It’s hard to tell what Missouri Republican state lawmakers care less about: poor people or the will of Missouri voters. But they found a way to express their disdain for both last week when a key House committee voted to turn away more than a billion dollars in federal money meant for health care for low-income adults, children, pregnant women, elderly adults and people with disabilities. And they did this despite Missouri voters’ approval of a ballot measure in August requiring the state to expand these services. It seems these legislators’ lack of compassion is matched only by their dereliction of duty.
For years, GOP state lawmakers’ refused to expand Medicaid as envisioned under the Affordable Care Act, a bullheaded, partisan position that meant refusing millions of dollars in funding from the federal government. A majority of the state’s voters last year finally said enough, and passed a ballot initiative overriding the Legislature and approving Medicaid expansion. Yet last week, the Republican-dominated House Budget Committee blocked funding for the state’s portion of the program, effectively endangering the expansion that voters approved. All nine Democrats on the committee voted in favor of the funding.
It’s not by any stretch the first time GOP lawmakers have undermined or reversed voter-approved measures. But this one is doubly appalling because it turns down public-health funding during a still-raging pandemic, the severity of which many of those same legislators downplayed for months.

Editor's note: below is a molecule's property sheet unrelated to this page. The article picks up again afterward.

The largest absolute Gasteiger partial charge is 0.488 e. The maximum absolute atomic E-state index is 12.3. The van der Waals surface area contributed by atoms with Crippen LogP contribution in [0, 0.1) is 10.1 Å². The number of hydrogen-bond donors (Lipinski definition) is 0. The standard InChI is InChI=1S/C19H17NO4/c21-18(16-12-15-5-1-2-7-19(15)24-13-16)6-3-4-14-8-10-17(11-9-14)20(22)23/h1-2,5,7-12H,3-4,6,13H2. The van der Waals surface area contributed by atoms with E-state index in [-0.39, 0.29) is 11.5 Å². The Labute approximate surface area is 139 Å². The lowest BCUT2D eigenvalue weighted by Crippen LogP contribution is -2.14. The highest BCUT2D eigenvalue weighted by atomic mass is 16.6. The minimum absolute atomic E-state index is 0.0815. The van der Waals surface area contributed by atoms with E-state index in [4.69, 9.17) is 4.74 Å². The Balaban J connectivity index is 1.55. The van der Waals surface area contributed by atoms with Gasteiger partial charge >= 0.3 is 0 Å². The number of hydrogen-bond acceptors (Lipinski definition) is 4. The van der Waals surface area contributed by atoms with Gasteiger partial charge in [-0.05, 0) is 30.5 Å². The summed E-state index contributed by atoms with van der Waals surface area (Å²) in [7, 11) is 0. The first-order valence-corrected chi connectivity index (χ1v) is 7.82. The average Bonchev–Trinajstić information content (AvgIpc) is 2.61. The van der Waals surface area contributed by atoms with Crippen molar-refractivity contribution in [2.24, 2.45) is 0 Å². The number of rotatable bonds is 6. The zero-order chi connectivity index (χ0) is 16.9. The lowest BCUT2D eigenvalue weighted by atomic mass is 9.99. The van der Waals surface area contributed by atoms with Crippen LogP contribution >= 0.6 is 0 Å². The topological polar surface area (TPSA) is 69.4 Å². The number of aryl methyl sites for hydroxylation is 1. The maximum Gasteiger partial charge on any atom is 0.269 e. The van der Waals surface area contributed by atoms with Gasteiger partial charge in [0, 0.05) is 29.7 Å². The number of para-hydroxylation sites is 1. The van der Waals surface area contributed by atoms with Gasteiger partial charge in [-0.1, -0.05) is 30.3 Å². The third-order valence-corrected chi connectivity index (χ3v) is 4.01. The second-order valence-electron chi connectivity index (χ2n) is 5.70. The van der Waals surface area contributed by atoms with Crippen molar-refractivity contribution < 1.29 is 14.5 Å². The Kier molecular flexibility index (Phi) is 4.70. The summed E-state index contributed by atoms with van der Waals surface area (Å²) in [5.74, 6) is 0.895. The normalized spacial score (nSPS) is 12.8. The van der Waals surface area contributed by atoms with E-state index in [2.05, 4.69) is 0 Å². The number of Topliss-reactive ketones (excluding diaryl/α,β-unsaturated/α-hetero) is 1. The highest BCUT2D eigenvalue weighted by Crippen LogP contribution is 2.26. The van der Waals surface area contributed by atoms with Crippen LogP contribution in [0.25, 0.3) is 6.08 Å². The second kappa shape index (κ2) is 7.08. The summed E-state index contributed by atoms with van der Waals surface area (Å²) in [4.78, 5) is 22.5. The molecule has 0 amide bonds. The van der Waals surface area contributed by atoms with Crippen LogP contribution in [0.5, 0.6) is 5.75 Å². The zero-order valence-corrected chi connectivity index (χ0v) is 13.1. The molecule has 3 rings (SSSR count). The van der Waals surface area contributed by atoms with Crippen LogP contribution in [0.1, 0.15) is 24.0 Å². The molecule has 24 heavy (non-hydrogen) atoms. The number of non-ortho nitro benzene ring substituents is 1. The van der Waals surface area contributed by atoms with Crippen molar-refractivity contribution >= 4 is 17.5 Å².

The ballot initiative that voters approved would add an additional 275,000 low-income residents to Medicaid at a time when the pandemic has pushed tens of thousands down the economic ladder, with many forced to stand in food lines for the first time. Thanks to the $1.9 trillion federal rescue package, the state only has to chip in 10% and the federal government would pay the other 90%. Yet Republican lawmakers, intent on prioritizing politics over the lives and welfare of Missouri’s most vulnerable citizens voted down funding the $1.6 billion in first-year spending for the plan.
It is not hyperbole to frame this as a matter of life and death because it is exactly that for thousands of people on the brink. Missourians are facing rising health care costs, joblessness, evictions, and a general instability brought on by the pandemic. People need help. The federal government is poised to provide more than $1 billion in aid, and the only obstacles are the misplaced loyalties of a few individuals elected to follow the will of the people. If this money had been designated for one of their favored special interest groups, the money would already be flowing. But since it’s meant for the poor, the elderly and the less powerful, roadblocks abound. May history — and the voters — judge those lawmakers accordingly.